Mental Health Strategy
Improving the capacity to address the mental health needs of offenders is a corporate priority for the Correctional Service of Canada (CSC), as we continue to enhance our contributions to public safety.
The Corrections and Conditional Release Act (CCRA) requires CSC to provide essential health care, including mental health care, and reasonable access to non-essential mental health care services to incarcerated federal offenders.
There has been a considerable increase in the number of offenders experiencing mental health problems upon admission to CSC facilities.
- More than one out of ten (13%) male offenders in federal custody have been identified at admission as presenting mental health problems and this proportion has almost doubled since 1996/97 (7% to 13%).
- Twenty-nine percent of women offenders in federal custody were identified at admission as presenting mental health problems and this proportion has also risen more than two fold since 1996/97 (13% to 29%).1
- The proportion of Aboriginal offenders presenting mental health problems at admission has increased from 5% in 1996/97 to 14% in 2006/07, but has settled at 9% in the 2008/09 fiscal year.2
Research has shown that offenders with a mental disorder, often may have more than one mental health problem and have concurrent substance abuse issues as well3.
MENTAL HEALTH INITIATIVES
CSC has developed a comprehensive strategy to enhance the capacity to address and respond to the mental health needs of offenders in institutions and in the community. This Mental Health Strategy includes the following components:
- Intake mental health screening and assessment for offenders entering the federal correctional system;
- Implementation of primary mental health care in institutions, including mental health counselling, support, treatment and maintenance;
- Development of intermediate care units for male offenders with mental health issues in institutions (currently unfunded);
- Consistency in standards at CSC’s Regional Treatment Centres; and
- Improved community partnerships with other correctional and mental health jurisdictions (transitional care).
CSC’s Mental Health Strategy is also supported by various management practices such as training and professional development, research and performance measurement, and tools to support front-line staff.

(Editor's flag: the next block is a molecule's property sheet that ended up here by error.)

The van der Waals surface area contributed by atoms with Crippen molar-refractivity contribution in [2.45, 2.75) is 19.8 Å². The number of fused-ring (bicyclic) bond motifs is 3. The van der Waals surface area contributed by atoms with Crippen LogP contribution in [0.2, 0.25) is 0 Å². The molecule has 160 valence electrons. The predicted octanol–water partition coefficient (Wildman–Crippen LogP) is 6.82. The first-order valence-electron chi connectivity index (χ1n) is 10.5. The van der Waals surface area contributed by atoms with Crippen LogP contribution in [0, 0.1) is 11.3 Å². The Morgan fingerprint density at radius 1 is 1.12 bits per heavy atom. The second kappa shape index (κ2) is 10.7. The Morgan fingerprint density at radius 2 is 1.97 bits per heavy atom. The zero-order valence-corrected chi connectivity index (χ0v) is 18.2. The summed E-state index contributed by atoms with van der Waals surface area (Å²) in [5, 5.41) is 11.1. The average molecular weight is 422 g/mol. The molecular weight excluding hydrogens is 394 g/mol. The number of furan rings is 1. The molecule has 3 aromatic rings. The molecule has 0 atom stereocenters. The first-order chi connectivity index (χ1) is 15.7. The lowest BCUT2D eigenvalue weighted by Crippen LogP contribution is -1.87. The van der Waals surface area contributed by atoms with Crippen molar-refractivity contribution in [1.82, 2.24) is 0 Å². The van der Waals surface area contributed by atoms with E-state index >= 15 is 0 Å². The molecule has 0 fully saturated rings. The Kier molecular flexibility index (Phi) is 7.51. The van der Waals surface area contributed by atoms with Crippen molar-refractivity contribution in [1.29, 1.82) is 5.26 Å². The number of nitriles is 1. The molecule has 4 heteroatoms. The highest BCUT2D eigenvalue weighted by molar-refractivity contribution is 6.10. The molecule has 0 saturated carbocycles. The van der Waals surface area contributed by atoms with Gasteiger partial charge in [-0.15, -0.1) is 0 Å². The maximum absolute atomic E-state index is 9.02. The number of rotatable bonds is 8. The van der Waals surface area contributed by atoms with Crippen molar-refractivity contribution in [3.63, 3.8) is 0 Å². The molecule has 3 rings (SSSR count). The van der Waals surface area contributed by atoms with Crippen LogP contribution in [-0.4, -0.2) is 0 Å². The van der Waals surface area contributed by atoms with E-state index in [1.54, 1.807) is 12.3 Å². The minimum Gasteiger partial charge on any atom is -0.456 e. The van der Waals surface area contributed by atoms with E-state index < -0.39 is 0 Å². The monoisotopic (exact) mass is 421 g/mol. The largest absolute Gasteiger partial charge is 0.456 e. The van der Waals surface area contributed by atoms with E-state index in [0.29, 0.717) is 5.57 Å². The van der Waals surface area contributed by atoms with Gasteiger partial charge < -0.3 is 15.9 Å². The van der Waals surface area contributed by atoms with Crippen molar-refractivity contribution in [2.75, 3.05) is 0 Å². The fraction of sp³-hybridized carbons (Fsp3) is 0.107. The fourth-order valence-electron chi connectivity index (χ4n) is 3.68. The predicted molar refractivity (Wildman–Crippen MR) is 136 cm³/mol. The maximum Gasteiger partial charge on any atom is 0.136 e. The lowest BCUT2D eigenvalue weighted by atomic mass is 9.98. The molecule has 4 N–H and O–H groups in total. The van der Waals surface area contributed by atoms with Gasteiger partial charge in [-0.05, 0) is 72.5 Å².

In 2005, CSC received funding to enhance community mental health services over a five-year period. These funds are being directed towards strengthening the continuum and continuity of specialized mental health support in the community. CSC is currently funding this initiative for fiscal year 2010-11 as it awaits a decision regarding funding. This is called the Community Mental Health Initiative.
In 2007, CSC received interim funding to initiate key components of the Institutional Mental Health Initiative. In 2008, CSC received ongoing funding to enhance institutional mental health services. These funds are primarily being directed towards mental health screening at intake and primary mental health care for offenders, forming part of the Institutional Mental Health Initiative.
THE WAY FORWARD
CSC is examining ways to ensure that high-quality mental health services for offenders are sustainable over the long-term. A focus on funding issues, greater recruitment and retention of health professionals, and improved co-ordination with community partners will all help address the future mental health needs of offenders.
FOR MORE INFORMATION
For more information on CSC’s Mental Health Strategy, please visit our Web site at www.csc-scc.gc.ca.
1 CSC Research Branch (2009). The Changing Federal Offender Population Highlights 2009. Ottawa: Correctional Service of Canada.
2 CSC. Research Branch (2009). The Changing Federal Offender Population Aboriginal Offender Highlights 2009. Ottawa: Correctional Service of Canada.
3 Brink, J.H., Doherty, D., & Boer, A. (2001). Mental disorder in federal offenders: A Canadian prevalence study. International Journal of Law and Psychiatry, 2, 330-356.